How To Tell If Your Skincare Has Gone Bad
You would never drink expired milk or eat wilted veggies, but how many skincare products do you use that have passed their shelf life? Figuring out when to toss your products can be tricky business. Here’s what you need to know.
Where is the expiration date?
The fda doesn’t require cosmetic companies to include expiration dates on their labels, except on over-the-counter drug treatments like spf and acne products. Thankfully, many cosmetic companies include an expiration date anyway.
Look to the bottom of your packaging for a stamp with an expiration date. If you can’t find one, look for a symbol with an open jar and a letter m to indicate how long your product will last after opening. For example, 12m means your product is good for 12 months after you first open it.
If you can’t spot an expiration date on your container, there are still ways to tell if your product is past its shelf life. Products are required to have a batch number printed on them. You can contact the company and give them the batch number to find out when the product will expire. You can also search some batch numbers on checkcosmetic.net
If that doesn’t work, use you senses— if your product smells funky, has changed color or texture, or has started to separate, it's time to say goodbye. Check your natural products more frequently--they tend to have shorter shelf lives because they have fewer preservatives.
What happens when a product expires
Ingredients lose effectiveness:
for over-the-counter treatments like acne products and spf, a passed expiration date signals that the active ingredient is no longer as active as it should be. This means that your acne treatment may not work as well and your spf may expose your skin to harmful uv rays. Other ingredients like retinol and vitamin c also break down and become unstable when they expire. On the other hand, certain ingredients like acids can become more potent with time.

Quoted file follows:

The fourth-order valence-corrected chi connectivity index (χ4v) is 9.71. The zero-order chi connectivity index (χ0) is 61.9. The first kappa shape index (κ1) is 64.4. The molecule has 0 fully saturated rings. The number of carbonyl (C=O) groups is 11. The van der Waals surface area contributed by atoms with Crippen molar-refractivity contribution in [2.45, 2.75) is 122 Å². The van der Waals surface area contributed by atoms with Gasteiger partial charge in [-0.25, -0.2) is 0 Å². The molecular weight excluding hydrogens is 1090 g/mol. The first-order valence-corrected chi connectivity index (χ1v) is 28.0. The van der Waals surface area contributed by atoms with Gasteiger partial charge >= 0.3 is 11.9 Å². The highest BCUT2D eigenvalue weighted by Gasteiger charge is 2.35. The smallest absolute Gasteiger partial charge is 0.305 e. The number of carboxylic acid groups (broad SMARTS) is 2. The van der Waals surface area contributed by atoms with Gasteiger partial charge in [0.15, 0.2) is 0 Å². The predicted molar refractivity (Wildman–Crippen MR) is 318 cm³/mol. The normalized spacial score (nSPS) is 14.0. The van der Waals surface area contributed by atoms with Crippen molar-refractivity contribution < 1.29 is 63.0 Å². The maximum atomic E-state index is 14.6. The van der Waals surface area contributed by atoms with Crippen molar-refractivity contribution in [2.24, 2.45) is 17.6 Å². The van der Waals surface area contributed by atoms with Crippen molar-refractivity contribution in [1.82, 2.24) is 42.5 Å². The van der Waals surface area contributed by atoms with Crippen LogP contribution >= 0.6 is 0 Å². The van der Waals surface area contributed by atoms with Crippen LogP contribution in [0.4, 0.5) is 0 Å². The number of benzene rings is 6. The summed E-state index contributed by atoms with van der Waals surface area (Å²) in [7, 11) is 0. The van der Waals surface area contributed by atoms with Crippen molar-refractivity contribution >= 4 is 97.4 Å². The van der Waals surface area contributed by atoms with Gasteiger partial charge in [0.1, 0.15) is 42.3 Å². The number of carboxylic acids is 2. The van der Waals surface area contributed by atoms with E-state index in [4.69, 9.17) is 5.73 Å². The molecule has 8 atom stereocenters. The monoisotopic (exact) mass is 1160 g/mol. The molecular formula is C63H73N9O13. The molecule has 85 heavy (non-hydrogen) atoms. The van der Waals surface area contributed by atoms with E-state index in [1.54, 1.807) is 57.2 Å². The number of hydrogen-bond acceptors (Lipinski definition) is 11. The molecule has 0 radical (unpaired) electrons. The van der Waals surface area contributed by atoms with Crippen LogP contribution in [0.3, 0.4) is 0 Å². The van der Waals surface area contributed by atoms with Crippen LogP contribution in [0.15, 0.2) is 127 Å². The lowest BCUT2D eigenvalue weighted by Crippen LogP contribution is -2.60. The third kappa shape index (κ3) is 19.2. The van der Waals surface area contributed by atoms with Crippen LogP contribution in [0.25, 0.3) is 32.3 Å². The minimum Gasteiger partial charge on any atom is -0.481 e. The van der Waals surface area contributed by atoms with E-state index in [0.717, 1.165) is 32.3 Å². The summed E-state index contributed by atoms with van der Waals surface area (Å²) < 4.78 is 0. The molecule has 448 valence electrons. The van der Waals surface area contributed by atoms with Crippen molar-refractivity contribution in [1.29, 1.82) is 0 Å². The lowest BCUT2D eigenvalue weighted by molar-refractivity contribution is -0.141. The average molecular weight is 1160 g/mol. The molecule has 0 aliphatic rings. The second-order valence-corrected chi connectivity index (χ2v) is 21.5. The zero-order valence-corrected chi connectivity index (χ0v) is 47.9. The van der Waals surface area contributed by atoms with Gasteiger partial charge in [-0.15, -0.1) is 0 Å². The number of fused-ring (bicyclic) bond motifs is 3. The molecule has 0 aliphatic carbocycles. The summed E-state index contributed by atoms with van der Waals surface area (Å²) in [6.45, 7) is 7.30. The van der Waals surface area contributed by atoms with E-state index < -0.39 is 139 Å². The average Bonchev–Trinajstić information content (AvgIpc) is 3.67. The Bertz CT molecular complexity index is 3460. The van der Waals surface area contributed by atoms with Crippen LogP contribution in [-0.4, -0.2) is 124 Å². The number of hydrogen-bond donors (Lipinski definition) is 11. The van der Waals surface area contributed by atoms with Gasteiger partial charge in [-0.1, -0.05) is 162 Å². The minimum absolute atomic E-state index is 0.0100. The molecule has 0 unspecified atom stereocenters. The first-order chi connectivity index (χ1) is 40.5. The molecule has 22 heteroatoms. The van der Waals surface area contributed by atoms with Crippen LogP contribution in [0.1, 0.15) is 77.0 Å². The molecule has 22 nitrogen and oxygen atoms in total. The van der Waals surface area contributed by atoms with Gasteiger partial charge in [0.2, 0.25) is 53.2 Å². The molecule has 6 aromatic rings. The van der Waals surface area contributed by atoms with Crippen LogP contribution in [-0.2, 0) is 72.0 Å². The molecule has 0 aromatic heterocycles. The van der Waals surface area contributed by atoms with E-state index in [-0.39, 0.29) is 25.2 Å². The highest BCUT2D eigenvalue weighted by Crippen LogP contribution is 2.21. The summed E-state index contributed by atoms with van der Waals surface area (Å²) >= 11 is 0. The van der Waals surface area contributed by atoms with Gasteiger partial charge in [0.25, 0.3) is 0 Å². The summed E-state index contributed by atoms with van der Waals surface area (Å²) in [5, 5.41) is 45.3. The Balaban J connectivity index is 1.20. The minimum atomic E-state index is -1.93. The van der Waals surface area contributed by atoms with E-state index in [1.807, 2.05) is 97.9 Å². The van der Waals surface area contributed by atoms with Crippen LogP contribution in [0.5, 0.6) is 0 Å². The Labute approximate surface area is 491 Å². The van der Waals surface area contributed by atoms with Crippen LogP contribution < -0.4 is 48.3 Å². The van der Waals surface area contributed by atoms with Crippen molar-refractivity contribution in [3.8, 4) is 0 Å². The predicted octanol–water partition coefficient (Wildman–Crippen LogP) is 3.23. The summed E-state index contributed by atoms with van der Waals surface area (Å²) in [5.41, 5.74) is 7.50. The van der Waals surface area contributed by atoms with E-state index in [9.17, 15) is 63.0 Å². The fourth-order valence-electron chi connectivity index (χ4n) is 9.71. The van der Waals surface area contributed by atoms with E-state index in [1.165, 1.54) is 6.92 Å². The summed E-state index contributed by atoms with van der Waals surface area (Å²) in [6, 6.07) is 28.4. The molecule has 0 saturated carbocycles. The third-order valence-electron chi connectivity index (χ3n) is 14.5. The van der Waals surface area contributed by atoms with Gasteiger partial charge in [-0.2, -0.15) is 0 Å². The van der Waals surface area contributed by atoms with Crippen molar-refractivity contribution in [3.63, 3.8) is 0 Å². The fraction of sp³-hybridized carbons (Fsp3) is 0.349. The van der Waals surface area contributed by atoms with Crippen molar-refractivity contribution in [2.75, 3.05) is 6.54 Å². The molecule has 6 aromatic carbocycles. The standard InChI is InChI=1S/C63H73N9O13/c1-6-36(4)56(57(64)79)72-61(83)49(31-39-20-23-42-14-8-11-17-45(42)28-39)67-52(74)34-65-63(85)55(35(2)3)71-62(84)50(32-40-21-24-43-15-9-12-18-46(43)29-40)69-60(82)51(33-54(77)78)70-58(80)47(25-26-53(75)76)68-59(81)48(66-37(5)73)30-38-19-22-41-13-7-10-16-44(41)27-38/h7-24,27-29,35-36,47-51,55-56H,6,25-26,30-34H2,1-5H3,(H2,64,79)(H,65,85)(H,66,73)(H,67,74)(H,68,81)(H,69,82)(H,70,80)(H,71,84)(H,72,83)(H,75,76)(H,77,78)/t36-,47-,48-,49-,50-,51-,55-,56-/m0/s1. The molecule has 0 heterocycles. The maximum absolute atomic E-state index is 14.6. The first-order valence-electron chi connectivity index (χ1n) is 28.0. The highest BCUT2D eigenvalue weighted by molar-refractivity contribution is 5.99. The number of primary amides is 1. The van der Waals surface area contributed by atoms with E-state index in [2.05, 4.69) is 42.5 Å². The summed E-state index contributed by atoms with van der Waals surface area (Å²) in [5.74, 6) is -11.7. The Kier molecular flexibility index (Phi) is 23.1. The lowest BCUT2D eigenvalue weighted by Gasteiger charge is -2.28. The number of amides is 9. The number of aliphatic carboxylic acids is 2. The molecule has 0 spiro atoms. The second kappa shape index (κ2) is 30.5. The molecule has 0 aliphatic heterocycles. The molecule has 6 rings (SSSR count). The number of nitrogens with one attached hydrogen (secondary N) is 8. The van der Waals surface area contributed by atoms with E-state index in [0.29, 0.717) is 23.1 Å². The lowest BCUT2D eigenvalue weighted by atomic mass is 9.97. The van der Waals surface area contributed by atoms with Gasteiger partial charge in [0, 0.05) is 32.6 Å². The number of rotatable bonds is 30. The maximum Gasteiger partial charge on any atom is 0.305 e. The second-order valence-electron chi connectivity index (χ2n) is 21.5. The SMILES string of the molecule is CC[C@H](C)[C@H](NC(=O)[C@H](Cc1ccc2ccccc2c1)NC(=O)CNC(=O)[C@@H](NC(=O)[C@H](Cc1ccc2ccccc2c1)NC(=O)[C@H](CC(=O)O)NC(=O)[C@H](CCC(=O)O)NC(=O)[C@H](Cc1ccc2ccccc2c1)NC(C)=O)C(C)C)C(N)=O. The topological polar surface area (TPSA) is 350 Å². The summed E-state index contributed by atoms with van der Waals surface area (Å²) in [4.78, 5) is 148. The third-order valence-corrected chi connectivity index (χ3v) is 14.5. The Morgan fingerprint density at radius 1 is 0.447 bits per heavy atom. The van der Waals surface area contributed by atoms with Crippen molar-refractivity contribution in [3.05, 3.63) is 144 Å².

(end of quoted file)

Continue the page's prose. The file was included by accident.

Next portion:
Bacteria can grow:
preservatives, just like many ingredients, can lose their potency over time. That makes certain products, especially water-based products, susceptible to bacterial growth once they have expired. Products packaged in jars that require you to constantly dip your finger into the formula can also be a bacterial risk. Toss these products after their expiration dates to avoid skin irritation and breakouts.
Oils become rancid:
although oil-based products don’t harbor bacteria, they begin to smell “off” when they expire. That’s because oils go rancid over time when their chemical bonds become compromised by air and light. Once an oil is rancid, it loses all of its nutritional value to the skin and can even cause free radical damage. Rancid oils smell like melted crayons-- plasticky and chemical. If you notice an unpleasant shift in odor in your facial oils, toss them.
Ingredients can oxidize:
some ingredients begin to oxidize when exposed to air, for example vitamin c. Generally, you can tell that something has oxidized because it will turn a yellow-ish or brown-ish color. Sometimes this color shift doesn’t greatly impact the efficacy of the product. But sometimes, this oxidation can be a sign that the ingredients inside the product are no longer potent. If you notice a color shift but the product is still within its expiration date, contact the brand to find out if you can keep using the product.
Keeping track of your skincare expiration is an important part of your skin hygiene. Check your expiration dates, search batch numbers, and remember to store your products properly--out of direct sunlight and in a cool, dark place--to prolong their shelf lives.